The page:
Poet Philip Larkin once wrote that empty houses are sad. But to a certain group of Boston artists, they're something much more: a blank canvas. A couple years ago, some friends and I decided to form a neighborhood artist collective. The idea was to provide feedback on each others work in a supportive and encouraging environment. Our monthly gatherings soon morphed into impromptu salons, but space in our urban dwellings was often at a premium. When one of our members got word that a friend's apartment was in-between tenants, we jumped at the opportunity to turn her empty apartment into a temporary exhibition space — and an idea was born. We now host regular shows informed by the uninhabited spaces we briefly occupy.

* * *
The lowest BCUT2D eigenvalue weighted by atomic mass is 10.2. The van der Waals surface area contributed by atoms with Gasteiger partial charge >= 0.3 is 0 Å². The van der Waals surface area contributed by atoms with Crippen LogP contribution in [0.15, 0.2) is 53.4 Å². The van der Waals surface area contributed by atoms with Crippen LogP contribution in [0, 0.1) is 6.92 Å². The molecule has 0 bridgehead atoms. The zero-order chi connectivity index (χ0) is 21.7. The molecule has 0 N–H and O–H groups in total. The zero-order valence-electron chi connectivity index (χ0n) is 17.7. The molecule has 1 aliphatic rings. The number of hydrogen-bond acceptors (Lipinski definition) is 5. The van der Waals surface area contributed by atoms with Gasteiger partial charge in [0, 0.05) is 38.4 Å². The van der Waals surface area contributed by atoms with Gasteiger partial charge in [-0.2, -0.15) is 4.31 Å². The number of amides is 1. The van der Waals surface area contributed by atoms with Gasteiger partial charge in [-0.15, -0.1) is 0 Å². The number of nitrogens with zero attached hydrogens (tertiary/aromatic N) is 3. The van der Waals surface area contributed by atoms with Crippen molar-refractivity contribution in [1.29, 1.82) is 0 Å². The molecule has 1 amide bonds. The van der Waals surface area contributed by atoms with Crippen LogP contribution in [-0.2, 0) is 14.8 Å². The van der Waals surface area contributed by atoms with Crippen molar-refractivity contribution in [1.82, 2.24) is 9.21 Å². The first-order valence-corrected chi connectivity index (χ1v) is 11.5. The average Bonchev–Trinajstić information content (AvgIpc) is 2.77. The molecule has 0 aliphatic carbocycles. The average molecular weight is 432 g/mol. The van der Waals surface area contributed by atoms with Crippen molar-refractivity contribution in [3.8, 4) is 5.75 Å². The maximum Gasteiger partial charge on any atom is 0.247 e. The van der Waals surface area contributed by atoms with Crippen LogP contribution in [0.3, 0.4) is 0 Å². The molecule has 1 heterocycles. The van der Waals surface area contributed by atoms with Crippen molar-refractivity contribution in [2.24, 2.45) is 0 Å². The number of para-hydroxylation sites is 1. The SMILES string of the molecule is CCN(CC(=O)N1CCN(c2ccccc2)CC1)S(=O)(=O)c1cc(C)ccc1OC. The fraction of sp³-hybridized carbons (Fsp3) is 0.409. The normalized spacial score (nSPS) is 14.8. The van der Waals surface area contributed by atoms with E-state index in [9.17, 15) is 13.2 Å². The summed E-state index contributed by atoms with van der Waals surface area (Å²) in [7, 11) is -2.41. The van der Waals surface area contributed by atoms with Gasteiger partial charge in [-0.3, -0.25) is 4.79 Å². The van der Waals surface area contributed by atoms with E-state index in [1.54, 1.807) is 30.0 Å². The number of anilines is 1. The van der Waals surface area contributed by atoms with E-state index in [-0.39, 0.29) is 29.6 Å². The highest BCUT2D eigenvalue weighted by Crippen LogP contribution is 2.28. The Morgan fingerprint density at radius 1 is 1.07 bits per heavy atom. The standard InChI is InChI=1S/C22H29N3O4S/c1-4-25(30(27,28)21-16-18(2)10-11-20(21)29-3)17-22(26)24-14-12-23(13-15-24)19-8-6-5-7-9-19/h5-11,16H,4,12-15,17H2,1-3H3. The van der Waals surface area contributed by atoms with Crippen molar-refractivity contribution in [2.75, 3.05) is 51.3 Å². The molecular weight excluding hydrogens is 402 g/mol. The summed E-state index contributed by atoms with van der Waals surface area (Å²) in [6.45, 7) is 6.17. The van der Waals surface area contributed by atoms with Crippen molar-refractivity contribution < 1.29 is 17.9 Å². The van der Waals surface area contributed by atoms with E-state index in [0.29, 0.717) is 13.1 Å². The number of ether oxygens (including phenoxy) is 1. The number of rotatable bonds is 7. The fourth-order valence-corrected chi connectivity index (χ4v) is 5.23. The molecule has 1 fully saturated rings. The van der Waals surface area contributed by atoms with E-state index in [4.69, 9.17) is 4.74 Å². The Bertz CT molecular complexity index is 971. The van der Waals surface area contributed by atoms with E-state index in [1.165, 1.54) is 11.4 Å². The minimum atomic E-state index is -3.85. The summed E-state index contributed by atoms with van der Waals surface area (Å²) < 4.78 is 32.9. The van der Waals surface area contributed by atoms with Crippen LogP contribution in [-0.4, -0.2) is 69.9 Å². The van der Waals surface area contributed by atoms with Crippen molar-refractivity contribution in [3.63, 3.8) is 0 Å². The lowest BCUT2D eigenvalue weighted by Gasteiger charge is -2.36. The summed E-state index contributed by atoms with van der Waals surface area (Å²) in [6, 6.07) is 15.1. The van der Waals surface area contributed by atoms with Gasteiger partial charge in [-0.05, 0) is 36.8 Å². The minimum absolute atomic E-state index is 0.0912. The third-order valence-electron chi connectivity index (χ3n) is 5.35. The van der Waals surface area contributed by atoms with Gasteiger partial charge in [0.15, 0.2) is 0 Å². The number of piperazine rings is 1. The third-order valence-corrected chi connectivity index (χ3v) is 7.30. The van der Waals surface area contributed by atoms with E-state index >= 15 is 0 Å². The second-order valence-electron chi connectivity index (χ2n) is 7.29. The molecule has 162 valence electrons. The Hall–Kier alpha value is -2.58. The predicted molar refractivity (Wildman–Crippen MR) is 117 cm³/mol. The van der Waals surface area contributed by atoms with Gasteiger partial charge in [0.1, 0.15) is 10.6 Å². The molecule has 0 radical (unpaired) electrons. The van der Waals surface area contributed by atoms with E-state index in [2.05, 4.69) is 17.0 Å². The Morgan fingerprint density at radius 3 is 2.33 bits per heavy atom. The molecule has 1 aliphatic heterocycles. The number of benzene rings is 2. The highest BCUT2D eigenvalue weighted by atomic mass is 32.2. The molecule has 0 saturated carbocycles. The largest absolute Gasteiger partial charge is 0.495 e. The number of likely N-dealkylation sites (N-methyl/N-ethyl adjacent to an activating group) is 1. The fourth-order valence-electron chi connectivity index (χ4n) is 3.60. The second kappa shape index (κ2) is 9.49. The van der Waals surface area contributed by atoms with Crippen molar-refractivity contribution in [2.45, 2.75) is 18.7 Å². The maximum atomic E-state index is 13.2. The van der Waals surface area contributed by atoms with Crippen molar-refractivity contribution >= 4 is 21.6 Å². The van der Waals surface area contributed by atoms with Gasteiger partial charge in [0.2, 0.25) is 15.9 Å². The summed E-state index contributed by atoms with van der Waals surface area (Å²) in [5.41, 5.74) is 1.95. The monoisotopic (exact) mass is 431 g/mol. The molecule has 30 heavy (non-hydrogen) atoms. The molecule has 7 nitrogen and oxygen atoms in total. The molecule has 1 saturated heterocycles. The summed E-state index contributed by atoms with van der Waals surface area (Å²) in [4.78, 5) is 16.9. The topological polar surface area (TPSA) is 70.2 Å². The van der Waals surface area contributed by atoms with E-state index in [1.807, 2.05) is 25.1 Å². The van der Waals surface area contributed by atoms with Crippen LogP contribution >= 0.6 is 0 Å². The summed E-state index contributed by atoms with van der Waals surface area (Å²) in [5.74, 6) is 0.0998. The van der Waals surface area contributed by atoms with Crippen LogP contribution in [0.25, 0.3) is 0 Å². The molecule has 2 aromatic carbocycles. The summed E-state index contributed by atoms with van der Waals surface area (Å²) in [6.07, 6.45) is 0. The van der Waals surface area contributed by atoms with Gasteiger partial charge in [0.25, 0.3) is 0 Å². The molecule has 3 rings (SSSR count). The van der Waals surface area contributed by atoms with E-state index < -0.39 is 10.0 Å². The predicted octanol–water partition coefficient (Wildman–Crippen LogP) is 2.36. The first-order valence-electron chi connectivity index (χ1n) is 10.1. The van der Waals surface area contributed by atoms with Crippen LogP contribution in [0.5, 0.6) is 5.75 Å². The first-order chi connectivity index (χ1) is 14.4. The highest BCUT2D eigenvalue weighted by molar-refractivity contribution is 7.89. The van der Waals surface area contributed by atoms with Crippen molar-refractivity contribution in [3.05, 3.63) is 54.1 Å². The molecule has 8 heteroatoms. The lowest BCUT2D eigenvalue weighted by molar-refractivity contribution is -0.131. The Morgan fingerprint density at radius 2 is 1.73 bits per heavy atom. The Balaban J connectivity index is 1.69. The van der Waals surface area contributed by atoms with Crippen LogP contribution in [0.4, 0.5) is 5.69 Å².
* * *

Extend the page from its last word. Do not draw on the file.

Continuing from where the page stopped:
Whether you're an artist or not, throwing an art party is a fun way to bring friends together, raise money for a cause, create buzz for a property, or obtain affordable art for a new space. You can organize a show around a theme as we do, or simply fill a room with supplies and let your creative accomplices go wild.
Image: Derek Bisbing